West Virginians say they want their voices heard in national affairs, yet they are ignoring the best way of accomplishing that.
Only a little more than one in three households in West Virginia had responded to the 2020 census by last week, a response rate far below the national average, according to recent data from the U.S. Census Bureau.
As of April 15, 37.8% of households in the state had responded, the second-lowest rate among all states, with only Alaska ranking below West Virginia. The national average was 49.4%.
Boone County was even worse, at 32.3%, while the southern portion of the state that makes up the 3rd Congressional District averaged even worse than that, 28.8%.
The Legislature will use the census to draw new district lines for the House of Delegates and the State Senate. That process will occur next year, with the new district lines to take effect in the 2022 elections.
The census takes place every 10 years as required by the Constitution so seats in the House of Representatives can be apportioned to the states according to population. This also comes into play in presidential elections, where each House seat is worth one vote in the Electoral College.
A state’s voice in national affairs can be diminished if too many people ignore the census.
The census is used for other purposes, too.
“Federal funding to state and local communities, congressional representation, economic development grants, business recruitment, rural broadband investment, health centers, fire departments, Medicaid, highways and a number of other programs depend on accurate counting of people within our state. I cannot over-emphasize how important the process is — there is a lot at stake for West Virginia,” West Virginia Secretary of State Mac Warner said in a statement issued this month.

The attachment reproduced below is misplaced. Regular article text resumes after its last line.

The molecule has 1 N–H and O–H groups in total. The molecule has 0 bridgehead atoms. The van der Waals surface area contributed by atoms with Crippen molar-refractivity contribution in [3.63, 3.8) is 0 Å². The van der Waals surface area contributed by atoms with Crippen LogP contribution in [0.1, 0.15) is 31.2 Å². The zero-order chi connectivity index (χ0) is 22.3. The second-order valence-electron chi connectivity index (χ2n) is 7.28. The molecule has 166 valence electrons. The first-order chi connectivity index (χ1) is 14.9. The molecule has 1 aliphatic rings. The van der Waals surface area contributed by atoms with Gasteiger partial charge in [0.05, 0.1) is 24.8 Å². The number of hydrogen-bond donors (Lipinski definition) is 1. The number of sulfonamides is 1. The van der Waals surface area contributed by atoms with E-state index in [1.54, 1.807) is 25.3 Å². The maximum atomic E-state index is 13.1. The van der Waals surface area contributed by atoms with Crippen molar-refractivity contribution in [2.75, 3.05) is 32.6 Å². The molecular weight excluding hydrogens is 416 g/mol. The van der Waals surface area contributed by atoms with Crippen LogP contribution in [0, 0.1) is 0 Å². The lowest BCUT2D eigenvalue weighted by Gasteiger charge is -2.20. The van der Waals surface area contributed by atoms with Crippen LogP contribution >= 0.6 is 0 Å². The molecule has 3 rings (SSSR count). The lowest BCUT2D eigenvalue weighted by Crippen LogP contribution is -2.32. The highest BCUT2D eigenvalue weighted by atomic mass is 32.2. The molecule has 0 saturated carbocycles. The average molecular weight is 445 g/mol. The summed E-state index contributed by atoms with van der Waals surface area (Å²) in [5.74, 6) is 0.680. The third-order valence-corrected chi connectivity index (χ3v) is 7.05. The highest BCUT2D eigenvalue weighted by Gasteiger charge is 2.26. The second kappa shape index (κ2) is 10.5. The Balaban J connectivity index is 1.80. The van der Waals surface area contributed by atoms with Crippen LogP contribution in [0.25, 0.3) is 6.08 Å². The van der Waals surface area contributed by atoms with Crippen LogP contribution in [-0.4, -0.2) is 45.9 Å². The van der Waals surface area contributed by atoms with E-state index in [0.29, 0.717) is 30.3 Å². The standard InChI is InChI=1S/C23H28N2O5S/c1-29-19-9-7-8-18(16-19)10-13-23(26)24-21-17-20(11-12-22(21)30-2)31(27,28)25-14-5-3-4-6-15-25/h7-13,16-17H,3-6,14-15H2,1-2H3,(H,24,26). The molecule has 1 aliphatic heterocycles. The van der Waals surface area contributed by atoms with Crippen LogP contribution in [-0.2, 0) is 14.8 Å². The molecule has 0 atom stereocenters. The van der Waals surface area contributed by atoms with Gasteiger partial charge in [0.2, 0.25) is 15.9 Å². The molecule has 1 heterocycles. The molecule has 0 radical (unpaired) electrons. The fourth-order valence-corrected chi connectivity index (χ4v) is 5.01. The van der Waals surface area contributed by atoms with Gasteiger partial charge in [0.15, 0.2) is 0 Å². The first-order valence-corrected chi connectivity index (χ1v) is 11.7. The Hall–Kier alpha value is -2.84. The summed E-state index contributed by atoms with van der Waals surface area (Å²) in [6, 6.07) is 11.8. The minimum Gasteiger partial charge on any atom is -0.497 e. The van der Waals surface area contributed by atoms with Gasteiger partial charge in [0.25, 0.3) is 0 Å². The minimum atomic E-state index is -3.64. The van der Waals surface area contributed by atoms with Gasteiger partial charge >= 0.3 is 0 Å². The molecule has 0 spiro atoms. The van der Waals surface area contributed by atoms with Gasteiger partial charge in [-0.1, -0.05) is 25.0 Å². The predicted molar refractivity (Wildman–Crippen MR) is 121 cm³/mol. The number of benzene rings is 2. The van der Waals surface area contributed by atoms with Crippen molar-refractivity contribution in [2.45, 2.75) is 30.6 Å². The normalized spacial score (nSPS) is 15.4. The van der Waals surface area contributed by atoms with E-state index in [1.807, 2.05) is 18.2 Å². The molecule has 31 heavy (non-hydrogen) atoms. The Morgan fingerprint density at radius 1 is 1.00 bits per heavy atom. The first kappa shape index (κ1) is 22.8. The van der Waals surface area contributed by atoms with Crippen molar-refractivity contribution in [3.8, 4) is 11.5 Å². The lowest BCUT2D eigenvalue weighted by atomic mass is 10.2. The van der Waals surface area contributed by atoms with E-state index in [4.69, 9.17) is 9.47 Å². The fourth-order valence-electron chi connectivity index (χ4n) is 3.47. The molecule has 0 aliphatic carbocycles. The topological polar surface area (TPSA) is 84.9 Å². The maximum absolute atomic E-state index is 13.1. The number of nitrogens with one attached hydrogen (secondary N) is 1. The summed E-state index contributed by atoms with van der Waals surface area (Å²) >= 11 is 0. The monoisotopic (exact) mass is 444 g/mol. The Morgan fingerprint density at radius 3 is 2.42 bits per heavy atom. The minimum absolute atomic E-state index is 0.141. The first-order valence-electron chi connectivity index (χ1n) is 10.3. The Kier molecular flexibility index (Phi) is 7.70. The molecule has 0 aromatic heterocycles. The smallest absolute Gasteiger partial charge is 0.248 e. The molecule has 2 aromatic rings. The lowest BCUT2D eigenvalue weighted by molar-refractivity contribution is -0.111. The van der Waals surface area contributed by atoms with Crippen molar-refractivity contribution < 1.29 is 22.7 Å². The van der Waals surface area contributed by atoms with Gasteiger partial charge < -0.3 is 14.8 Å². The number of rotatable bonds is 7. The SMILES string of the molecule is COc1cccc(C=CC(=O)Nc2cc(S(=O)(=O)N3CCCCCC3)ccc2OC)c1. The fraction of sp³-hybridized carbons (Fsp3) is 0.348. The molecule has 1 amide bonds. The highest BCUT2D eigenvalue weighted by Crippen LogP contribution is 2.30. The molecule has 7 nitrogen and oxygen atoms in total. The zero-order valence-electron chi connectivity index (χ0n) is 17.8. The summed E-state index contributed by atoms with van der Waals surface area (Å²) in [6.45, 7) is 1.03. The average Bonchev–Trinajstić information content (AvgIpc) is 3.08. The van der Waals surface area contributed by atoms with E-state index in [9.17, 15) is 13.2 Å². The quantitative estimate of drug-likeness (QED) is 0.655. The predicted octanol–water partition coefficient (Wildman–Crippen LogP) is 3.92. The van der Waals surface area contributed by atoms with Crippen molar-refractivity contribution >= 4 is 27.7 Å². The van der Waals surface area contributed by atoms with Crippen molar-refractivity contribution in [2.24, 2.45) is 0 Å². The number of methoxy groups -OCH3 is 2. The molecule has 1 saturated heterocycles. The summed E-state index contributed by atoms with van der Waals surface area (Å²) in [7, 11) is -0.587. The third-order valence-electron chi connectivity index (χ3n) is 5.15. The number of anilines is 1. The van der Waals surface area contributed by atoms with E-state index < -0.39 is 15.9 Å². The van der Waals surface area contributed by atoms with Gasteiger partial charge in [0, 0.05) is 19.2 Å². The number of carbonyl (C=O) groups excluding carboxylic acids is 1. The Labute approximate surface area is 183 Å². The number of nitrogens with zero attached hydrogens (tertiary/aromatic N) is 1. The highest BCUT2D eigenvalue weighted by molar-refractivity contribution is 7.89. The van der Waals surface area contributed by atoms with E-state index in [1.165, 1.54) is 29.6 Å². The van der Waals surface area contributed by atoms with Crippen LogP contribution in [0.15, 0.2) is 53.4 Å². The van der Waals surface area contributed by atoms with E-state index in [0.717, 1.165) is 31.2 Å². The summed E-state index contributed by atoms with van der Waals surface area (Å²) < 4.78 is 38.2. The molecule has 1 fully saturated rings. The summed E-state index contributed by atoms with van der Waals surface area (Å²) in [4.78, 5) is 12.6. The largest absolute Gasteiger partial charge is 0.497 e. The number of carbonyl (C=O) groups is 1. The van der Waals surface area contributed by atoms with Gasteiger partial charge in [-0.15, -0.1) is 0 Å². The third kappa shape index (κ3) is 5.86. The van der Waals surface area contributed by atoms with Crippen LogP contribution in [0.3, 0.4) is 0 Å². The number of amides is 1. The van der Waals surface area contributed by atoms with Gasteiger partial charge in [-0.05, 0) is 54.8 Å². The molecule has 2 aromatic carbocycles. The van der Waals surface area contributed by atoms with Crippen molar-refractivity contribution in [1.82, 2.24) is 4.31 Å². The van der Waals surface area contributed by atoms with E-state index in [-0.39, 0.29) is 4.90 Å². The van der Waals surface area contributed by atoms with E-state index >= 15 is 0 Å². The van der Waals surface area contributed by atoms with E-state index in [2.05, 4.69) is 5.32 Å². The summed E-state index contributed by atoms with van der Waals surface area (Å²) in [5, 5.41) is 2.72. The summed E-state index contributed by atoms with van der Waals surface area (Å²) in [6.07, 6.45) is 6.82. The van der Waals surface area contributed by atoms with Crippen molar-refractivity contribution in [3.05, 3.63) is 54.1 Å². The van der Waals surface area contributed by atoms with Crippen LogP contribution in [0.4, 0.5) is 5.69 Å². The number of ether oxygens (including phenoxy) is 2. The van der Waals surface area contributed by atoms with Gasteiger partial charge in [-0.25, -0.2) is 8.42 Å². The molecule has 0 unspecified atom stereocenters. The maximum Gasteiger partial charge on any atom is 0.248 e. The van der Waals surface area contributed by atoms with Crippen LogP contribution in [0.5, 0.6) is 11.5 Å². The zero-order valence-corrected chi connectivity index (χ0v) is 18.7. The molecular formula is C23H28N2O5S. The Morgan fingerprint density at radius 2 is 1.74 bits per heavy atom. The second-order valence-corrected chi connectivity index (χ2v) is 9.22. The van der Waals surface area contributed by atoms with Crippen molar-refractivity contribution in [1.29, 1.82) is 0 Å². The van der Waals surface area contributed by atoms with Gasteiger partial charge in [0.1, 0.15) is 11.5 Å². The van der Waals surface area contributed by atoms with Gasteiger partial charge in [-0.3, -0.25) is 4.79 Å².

Warner noted that completing the census is required by law.
“If you do not respond, the U.S. Census Bureau will follow up in person to collect your response,” he said.
If you haven’t responded to the census yet, please do so.
The online form at www.census.gov is simple and takes only a few minutes. It asks a few questions — nothing like the detailed and arduous long form that some families received in the 2000 census.
The Census Bureau may have erred in emphasizing online questionnaires over printed ones. While doing the headcount online is easier for the bureau, many people have limited high-speed internet access.
The bureau is mailing forms this month to people who have not responded online. Or you can call 800-330-2020 to respond by phone.
Every state needs every person to be counted.
When your fill out your form, count anyone — related or unrelated to you — who lives and sleeps at your home most of the time. Count roommates, young children, newborns and anyone who is renting a space in your home. If someone is staying in your home on April 1 and has no usual home elsewhere, you should count that person.
Again, if you haven’t responded, please do so. Your state and your community need your cooperation.